From 1985 to 1995, during the mass production years, British enterprises transferred over 1000 Warrior vehicles in various modifications to customers, including armored vehicles manufactured for Kuwait. 489 units were produced directly in the version of the infantry fighting vehicle for the British army, command-staff vehicles, armored repair and maintenance and recovery vehicles, artillery observer vehicles and other variants were also produced in separate series. Currently, these vehicles are being modernized, the British military expects to extend their life cycle until the 2040 year, although when the vehicles were launched into serial production, they were going to operate the BMP only until the 2010 year. In total, it is planned to upgrade the 380 units of Warrior, of which 245 will receive a new tower with an updated weapon system, the rest will perform auxiliary functions.
British BMP Warrior (from the English. "Warrior") is the same age as the domestic BMP-3. British designers were actively working on a new tracked infantry fighting vehicle for Her Majesty's Armed Forces from 1977 to 1983 year. The operation of the new BMP in the troops began in the 1987 year, at the same time that the BMP-3 infantry fighting vehicle was adopted by the Soviet Army. It is curious that Kuwait became the only export buyer of the new British BMP. Currently in service with this country are both the British Desert Warrior infantry fighting vehicles (modification for the desert) and the Russian BMP-3.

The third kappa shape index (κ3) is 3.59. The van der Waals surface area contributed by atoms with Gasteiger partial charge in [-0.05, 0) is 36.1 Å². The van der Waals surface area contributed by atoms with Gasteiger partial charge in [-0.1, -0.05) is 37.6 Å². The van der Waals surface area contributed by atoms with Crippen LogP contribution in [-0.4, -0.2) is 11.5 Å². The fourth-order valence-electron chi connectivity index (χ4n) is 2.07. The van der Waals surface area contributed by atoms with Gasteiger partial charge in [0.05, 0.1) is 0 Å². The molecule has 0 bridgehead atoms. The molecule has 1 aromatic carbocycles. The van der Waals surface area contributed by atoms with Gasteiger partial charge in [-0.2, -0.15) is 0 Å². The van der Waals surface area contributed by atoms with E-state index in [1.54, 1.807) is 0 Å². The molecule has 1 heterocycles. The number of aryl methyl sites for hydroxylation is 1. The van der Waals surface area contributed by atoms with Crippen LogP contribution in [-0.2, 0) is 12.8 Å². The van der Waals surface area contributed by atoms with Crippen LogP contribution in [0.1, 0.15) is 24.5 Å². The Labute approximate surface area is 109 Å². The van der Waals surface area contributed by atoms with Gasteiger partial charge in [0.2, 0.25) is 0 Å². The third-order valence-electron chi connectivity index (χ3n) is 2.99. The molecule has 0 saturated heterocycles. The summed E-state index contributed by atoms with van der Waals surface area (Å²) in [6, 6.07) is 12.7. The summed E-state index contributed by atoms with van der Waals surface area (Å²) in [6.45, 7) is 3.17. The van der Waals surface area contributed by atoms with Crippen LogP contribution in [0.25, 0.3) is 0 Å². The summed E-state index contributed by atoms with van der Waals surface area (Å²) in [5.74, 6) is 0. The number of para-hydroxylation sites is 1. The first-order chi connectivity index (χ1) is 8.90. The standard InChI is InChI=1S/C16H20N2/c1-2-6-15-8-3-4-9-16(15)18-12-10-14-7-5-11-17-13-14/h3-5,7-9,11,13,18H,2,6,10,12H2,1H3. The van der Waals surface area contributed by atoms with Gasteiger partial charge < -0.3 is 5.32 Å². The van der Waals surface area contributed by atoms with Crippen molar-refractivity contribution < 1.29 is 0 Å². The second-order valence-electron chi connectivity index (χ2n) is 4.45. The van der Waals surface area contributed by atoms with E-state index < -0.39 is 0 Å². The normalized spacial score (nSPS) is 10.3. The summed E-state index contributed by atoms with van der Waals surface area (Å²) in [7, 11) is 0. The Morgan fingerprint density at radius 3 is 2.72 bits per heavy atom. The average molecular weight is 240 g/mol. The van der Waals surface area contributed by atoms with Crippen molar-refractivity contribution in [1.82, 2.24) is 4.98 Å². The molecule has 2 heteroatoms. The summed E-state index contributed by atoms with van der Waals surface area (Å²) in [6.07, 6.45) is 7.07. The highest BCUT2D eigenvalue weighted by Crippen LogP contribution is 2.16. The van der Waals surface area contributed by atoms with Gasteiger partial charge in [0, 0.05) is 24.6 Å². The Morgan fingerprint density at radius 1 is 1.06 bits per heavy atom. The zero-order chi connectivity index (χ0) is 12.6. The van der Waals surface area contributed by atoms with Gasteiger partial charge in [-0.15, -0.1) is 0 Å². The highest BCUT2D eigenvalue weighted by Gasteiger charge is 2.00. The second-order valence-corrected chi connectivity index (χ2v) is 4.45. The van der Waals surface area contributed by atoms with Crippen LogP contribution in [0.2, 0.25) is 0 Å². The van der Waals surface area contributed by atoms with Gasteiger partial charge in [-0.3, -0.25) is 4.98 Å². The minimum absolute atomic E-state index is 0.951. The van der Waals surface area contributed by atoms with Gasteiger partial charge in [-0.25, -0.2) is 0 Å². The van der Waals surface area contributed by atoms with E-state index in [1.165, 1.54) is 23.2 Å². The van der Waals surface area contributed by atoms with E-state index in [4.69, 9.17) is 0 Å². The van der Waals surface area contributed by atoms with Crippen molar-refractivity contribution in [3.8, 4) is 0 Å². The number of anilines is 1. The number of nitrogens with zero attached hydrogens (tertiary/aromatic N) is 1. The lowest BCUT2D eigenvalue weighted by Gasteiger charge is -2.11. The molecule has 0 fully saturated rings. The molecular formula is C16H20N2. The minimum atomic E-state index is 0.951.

BMP Warrior: from project to implementation
Work on the creation of a new infantry fighting vehicle began in the UK in 1972, and it was then that the Project Definition 1 program was launched, which provided for the creation of an infantry fighting vehicle for the British army. Analysis and evaluation of the proposed projects continued until the 1979 of the year, after which the military decided on the choice of the main contractor. The creation of the tracked infantry fighting vehicle was led by GKN Sankey, then the project received the official designation MCV-80 (Mechanized Combat Vehicle - 80). The first navigational model, and then three ready-made prototypes of the future infantry fighting vehicle, one of which received a two-seat turret with an automatic gun mounted inside the 30-mm, was transferred to the military already in the 1980 year. Curious is the fact that in parallel with the development of its BMP, the British military tested and experienced American combat vehicles, early prototypes of the future M2 Bradley infantry fighting vehicle, but in the end made the choice in favor of the British project.
The British military put forward a number of requirements for the future infantry fighting vehicle. The key ones were: capacity - up to 10 people, including three crew members of the BMP; sufficient maneuverability for interaction on the battlefield with the main combat a tank Challenger security - from any small arms fire weapons, as well as fragments of shells and mines; the presence of weapons to combat any lightly armored targets of a potential enemy. At the same time, the priority in basic combat qualities of the future infantry fighting vehicle was placed as follows: 1. mobility, 2. security, 3. firepower.